02 April 2012

The birth of modern architecture

On Sunday a friend and I visited the Weissenhofmuseum and Weissenhofsiedlung.

The development was erected in 1927 as a residential building exhibition arranged by the City of Stuttgart and the Deutscher Werkbund. Working under the artistic direction of Ludwig Mies van der Rohe, seventeen architects created an exemplary residential scheme for modern urban residents.
The architects included Le Corbusier, Walter Gropius (founder of the Bauhaus School), and others. The museum features some details regarding the development in general and Le Corbusier's contribution in particular. You can learn about humorous details such as reactions to the new, modern designs. Postcards show caricatures such as a wife folding away a bed—with her husband still on it, or people swimming nude in their rooftop pool and being generally amoral.

We did the 90 minute guided tour that includes the museum, the interior of another Le Corbusier house, and then a walking tour and discussion of some of the other buildings in the scheme. I probably made up some of if it in my head as I filled the gaps between the bits of German that I did follow, but I think the guide said that architects who visit there basically want to fall down on their knees and say "Yes! Yes! True, wonderful, modern architecture!" ... or something like that? Another point she emphasised was how the design of the buildings really show a new approach to living. First, there was the idea of utility. There was a housing shortage, so they needed to build houses quickly, but ideally also use space optimally. From there special designs like fold-away beds or walls so that rooms could have multiple purposes. Le Corbusier did perhaps apply his ideas to the extreme in some cases, as you'll find with the apartments that feel somewhat cramped. The fold-away walls between rooms also weren't the most sound-proof, and lack of privacy was a problem. That said, one can appreciate the emphasis on light, air, and space. These qualities weren't only important from an aesthetic perspective, but also for healthier living. Living in a small, dank, dark room will quite possibly give you tuberculosis, and many died as a result of uncontrolled outbreaks of the disease. So fresh air and light were a good idea, and as a plus, the architects also tried to design space for callisthenics. Very modern, very German.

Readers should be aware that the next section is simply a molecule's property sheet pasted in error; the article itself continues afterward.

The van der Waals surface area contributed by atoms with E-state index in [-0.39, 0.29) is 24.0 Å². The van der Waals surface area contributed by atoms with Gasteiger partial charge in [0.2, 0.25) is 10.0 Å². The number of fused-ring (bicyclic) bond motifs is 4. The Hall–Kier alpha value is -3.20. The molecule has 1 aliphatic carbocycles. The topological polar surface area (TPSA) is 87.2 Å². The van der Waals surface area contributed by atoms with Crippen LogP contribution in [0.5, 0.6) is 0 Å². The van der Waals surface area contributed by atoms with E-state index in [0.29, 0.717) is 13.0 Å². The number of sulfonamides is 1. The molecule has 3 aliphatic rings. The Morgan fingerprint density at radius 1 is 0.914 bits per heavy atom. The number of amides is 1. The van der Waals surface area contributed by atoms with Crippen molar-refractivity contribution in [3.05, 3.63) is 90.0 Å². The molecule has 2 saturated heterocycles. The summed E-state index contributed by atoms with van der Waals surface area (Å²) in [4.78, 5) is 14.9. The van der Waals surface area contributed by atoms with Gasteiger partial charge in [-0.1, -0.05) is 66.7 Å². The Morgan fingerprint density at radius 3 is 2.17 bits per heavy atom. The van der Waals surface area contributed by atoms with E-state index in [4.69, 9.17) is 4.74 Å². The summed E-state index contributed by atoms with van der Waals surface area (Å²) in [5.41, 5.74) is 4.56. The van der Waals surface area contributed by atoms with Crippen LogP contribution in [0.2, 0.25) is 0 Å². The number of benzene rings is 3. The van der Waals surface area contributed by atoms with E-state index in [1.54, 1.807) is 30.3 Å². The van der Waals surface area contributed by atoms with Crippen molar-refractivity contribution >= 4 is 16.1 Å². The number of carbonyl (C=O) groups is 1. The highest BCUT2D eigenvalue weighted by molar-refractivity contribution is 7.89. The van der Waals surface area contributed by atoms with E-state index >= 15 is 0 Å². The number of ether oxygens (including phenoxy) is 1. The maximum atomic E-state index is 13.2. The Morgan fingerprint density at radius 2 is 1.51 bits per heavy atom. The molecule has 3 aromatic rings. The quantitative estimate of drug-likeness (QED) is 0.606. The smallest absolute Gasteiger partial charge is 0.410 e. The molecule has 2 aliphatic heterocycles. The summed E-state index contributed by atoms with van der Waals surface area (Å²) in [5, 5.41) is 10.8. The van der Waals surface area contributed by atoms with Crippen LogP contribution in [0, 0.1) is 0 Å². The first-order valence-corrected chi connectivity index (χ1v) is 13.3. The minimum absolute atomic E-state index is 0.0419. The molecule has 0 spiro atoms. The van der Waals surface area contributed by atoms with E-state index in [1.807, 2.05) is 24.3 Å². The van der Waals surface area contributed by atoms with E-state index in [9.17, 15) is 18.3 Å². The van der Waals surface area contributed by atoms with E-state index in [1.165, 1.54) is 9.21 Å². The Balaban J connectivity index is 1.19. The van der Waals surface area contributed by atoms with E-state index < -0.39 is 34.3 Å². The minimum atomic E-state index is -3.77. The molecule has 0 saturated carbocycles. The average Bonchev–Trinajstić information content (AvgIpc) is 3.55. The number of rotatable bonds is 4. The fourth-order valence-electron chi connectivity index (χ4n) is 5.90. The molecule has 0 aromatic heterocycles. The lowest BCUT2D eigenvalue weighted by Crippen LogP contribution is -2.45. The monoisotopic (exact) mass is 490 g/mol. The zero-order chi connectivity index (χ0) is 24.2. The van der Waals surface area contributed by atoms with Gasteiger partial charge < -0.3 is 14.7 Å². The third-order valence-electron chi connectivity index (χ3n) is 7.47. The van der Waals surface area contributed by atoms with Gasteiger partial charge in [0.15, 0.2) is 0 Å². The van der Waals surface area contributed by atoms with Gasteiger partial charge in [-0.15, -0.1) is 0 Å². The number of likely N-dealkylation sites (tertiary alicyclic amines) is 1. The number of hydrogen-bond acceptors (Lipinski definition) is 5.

Pictures of the interiors can't be published, so these are only exterior shots.

We walked back down to the city bowl, so there are some random shots from that. The big white building at the end is the new city library, or Stadtbibliothek Stuttgart, designed by Korean-born Cologne-based architect Eun Young Yi. You can read more about it on Phaidon.

1 comment:

  1. Anonymous6/4/12 10:20

    Die biblioteek lyk ongelooflik binne.